On her website, engineer and influencer Kate Gunderson says she’s on a mission to encourage more women to thrive in the world of STEM. In an interview, she answers questions about how she got her start and why internships are so important.
What inspired you to become a STEM major?
My inspiration to become an engineer started in the second grade. I remember standing in the driveway with my dad one summer night, staring up at the night sky. I remember feeling awestruck, recognizing how small I was in relation to the rest of the universe. I wanted to understand how it all fit together. From that very moment, I decided that I wanted a front-row seat on mankind’s journey to discovery and I set my sights on a career at NASA.
In elementary school I had to research, dress like, and present on someone from history that I admired. I chose Sally Ride, the first American woman to travel to space, and proudly stood in front of the class dressed up as an astronaut, complete with an American flag taped to one shoulder of a bright orange snowmobiling suit, the helmet tucked under my arm. I never stopped talking about my dream of one day working for NASA, no matter how many people told me it would never happen. Sally Ride showed me that my dream was never out of reach and kept the flame of desire to accomplish that dream shining brightly within me.
What led you to start sharing your experiences and encouraging other women to pursue their interests in STEM?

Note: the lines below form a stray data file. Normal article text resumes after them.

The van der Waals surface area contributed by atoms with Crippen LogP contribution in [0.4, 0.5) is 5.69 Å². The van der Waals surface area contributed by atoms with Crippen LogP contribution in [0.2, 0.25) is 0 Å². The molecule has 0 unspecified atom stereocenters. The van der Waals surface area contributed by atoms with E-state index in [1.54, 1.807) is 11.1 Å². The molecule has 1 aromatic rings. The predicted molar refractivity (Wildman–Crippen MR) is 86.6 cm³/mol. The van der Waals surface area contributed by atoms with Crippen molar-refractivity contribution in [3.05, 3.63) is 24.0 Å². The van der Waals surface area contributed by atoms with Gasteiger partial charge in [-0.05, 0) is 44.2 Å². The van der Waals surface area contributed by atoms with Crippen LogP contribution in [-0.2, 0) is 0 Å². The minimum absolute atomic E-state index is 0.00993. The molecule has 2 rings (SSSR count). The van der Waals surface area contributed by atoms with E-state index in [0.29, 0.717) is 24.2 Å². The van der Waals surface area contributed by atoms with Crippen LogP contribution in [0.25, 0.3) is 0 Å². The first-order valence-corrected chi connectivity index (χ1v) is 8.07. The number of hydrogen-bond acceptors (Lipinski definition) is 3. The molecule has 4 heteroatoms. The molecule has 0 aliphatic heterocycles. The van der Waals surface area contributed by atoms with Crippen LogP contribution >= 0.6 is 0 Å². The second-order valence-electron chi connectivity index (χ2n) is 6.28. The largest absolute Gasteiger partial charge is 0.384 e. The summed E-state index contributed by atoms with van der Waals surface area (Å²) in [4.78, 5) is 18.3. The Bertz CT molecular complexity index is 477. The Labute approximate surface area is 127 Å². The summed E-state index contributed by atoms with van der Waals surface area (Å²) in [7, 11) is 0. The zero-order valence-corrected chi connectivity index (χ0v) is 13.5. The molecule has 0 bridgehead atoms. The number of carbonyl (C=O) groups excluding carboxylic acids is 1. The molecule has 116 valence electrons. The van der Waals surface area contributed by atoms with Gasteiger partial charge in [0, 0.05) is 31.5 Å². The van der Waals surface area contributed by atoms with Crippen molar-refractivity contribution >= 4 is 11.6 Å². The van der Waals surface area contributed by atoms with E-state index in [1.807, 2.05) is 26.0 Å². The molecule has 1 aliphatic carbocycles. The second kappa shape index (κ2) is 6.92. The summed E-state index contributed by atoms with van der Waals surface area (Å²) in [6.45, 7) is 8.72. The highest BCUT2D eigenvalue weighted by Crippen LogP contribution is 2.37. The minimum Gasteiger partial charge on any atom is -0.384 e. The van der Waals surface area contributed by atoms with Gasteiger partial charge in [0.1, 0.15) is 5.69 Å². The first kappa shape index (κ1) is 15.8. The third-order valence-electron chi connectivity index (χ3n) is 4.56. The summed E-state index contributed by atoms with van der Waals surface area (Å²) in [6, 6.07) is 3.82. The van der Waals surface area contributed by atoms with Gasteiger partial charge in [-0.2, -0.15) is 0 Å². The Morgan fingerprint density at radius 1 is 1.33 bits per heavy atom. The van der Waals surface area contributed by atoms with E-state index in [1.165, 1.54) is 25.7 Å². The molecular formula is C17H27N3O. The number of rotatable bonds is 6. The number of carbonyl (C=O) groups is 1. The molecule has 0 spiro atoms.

While growing up, my parents always encouraged me to pursue whatever I was passionate about. Because they were so supportive, I had no idea that women weren’t equally represented in STEM fields. When I got to college, I was shocked at the small percentage of women in my engineering classes. Although I am incredibly outgoing, I had a difficult time connecting with the women in my classes who often seemed to try to blend in and not draw too much attention to themselves. Sometimes people said things to me like, “You’re too bubbly to be an engineer.” I wanted to show women that you can build a successful engineering career while staying true to who you are. Femininity and technical competence don’t have to be mutually exclusive. I hope to foster a community of successful female engineers where we never have to feel like we’re navigating the difficult times alone.
Why are internships important for women in STEM?
College can be incredibly challenging and at times I questioned my ability to succeed in the field of engineering. However, as I succeeded at my projects during my internships, I realized that I could thrive as a working engineer and saw that I would learn much of what I needed to know on the job. Furthermore, for me internships provided an opportunity to see examples of successful women thriving in their fields which I believe is incredibly important for young girls. I conducted research as an undergraduate student and we actually found that students’ self-efficacy increased dramatically through their participation in internships and helped retention rates in engineering students.
How should students seek out these internships and what should they look for?
Look for companies doing work you’re passionate about. Your passion will shine through when you interview for the internship. Furthermore, reach out directly to companies by searching for HR points of contact either on LinkedIn or through their website. It can make a huge difference to a recruiter if you take the initiative to send your resume directly to them and introduce yourself and why you are interested in working for them, as not everyone thinks to make this personal connection. Even if you still need to formally apply, your name will stand out in their minds while working through the stacks of resumes. I would also suggest students avoid applying only to internships available to them through their college’s career placement office. If I had done this, I never would have ended up at my dream job!